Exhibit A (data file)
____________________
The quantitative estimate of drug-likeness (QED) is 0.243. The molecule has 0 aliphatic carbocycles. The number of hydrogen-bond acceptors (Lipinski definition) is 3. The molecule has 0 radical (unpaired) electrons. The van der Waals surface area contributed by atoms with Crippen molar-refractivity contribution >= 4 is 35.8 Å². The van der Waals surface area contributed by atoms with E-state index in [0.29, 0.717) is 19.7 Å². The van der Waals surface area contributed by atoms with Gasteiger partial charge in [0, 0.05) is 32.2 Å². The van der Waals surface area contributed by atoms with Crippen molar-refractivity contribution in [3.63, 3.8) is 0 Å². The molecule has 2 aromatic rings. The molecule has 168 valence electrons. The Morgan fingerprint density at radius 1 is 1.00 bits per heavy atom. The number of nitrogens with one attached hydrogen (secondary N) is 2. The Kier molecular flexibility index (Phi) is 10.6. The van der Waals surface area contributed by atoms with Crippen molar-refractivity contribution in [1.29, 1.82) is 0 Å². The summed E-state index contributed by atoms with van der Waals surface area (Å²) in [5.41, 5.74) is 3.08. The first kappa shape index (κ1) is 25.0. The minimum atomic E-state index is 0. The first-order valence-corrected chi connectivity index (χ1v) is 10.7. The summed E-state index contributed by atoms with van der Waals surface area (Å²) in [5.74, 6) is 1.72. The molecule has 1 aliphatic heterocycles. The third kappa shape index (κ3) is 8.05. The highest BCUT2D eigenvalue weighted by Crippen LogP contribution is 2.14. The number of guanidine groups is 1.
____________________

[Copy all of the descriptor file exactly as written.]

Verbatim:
The quantitative estimate of drug-likeness (QED) is 0.243. The molecule has 0 aliphatic carbocycles. The number of hydrogen-bond acceptors (Lipinski definition) is 3. The molecule has 0 radical (unpaired) electrons. The van der Waals surface area contributed by atoms with Crippen molar-refractivity contribution >= 4 is 35.8 Å². The van der Waals surface area contributed by atoms with E-state index in [0.29, 0.717) is 19.7 Å². The van der Waals surface area contributed by atoms with Gasteiger partial charge in [0, 0.05) is 32.2 Å². The van der Waals surface area contributed by atoms with Crippen molar-refractivity contribution in [3.63, 3.8) is 0 Å². The molecule has 2 aromatic rings. The molecule has 168 valence electrons. The Morgan fingerprint density at radius 1 is 1.00 bits per heavy atom. The number of nitrogens with one attached hydrogen (secondary N) is 2. The Kier molecular flexibility index (Phi) is 10.6. The van der Waals surface area contributed by atoms with Crippen molar-refractivity contribution in [1.29, 1.82) is 0 Å². The summed E-state index contributed by atoms with van der Waals surface area (Å²) in [5.41, 5.74) is 3.08. The first kappa shape index (κ1) is 25.0. The minimum atomic E-state index is 0. The first-order valence-corrected chi connectivity index (χ1v) is 10.7. The summed E-state index contributed by atoms with van der Waals surface area (Å²) in [5.74, 6) is 1.72. The molecule has 1 aliphatic heterocycles. The third kappa shape index (κ3) is 8.05. The highest BCUT2D eigenvalue weighted by Crippen LogP contribution is 2.14. The number of guanidine groups is 1.